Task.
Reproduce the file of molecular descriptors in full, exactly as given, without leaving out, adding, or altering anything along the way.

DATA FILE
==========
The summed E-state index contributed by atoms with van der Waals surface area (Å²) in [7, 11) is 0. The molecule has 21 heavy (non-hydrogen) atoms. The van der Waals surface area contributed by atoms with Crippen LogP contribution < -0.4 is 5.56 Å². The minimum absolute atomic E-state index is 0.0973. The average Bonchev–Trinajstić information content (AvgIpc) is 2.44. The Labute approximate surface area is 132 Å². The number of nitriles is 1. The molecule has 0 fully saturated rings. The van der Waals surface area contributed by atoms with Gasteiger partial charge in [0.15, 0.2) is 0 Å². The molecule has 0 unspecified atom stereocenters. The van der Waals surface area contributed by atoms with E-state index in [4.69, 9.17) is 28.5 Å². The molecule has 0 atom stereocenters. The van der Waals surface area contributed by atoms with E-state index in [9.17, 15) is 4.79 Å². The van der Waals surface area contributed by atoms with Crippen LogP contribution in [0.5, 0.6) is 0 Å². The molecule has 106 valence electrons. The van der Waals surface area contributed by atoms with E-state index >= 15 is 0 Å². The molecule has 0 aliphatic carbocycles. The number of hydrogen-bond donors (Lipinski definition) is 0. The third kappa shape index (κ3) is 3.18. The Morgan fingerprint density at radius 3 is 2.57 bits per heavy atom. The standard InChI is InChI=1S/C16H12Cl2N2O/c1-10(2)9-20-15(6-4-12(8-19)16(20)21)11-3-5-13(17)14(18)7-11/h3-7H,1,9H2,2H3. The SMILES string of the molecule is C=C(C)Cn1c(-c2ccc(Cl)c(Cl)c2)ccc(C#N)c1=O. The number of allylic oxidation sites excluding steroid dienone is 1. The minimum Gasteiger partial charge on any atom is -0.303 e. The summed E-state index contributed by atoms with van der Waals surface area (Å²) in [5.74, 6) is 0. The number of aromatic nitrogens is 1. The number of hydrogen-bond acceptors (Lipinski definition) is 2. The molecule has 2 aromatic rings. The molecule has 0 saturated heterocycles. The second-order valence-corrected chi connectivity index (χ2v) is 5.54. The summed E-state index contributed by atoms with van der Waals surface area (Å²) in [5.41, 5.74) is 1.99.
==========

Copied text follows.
The summed E-state index contributed by atoms with van der Waals surface area (Å²) in [7, 11) is 0. The molecule has 21 heavy (non-hydrogen) atoms. The van der Waals surface area contributed by atoms with Crippen LogP contribution < -0.4 is 5.56 Å². The minimum absolute atomic E-state index is 0.0973. The average Bonchev–Trinajstić information content (AvgIpc) is 2.44. The Labute approximate surface area is 132 Å². The number of nitriles is 1. The molecule has 0 fully saturated rings. The van der Waals surface area contributed by atoms with Gasteiger partial charge in [0.15, 0.2) is 0 Å². The molecule has 0 unspecified atom stereocenters. The van der Waals surface area contributed by atoms with E-state index in [4.69, 9.17) is 28.5 Å². The molecule has 0 atom stereocenters. The van der Waals surface area contributed by atoms with E-state index in [9.17, 15) is 4.79 Å². The van der Waals surface area contributed by atoms with Crippen LogP contribution in [0.5, 0.6) is 0 Å². The molecule has 106 valence electrons. The van der Waals surface area contributed by atoms with E-state index >= 15 is 0 Å². The molecule has 0 aliphatic carbocycles. The number of hydrogen-bond donors (Lipinski definition) is 0. The third kappa shape index (κ3) is 3.18. The Morgan fingerprint density at radius 3 is 2.57 bits per heavy atom. The standard InChI is InChI=1S/C16H12Cl2N2O/c1-10(2)9-20-15(6-4-12(8-19)16(20)21)11-3-5-13(17)14(18)7-11/h3-7H,1,9H2,2H3. The SMILES string of the molecule is C=C(C)Cn1c(-c2ccc(Cl)c(Cl)c2)ccc(C#N)c1=O. The number of allylic oxidation sites excluding steroid dienone is 1. The minimum Gasteiger partial charge on any atom is -0.303 e. The summed E-state index contributed by atoms with van der Waals surface area (Å²) in [5.74, 6) is 0. The number of aromatic nitrogens is 1. The number of hydrogen-bond acceptors (Lipinski definition) is 2. The molecule has 2 aromatic rings. The molecule has 0 saturated heterocycles. The second-order valence-corrected chi connectivity index (χ2v) is 5.54. The summed E-state index contributed by atoms with van der Waals surface area (Å²) in [5.41, 5.74) is 1.99.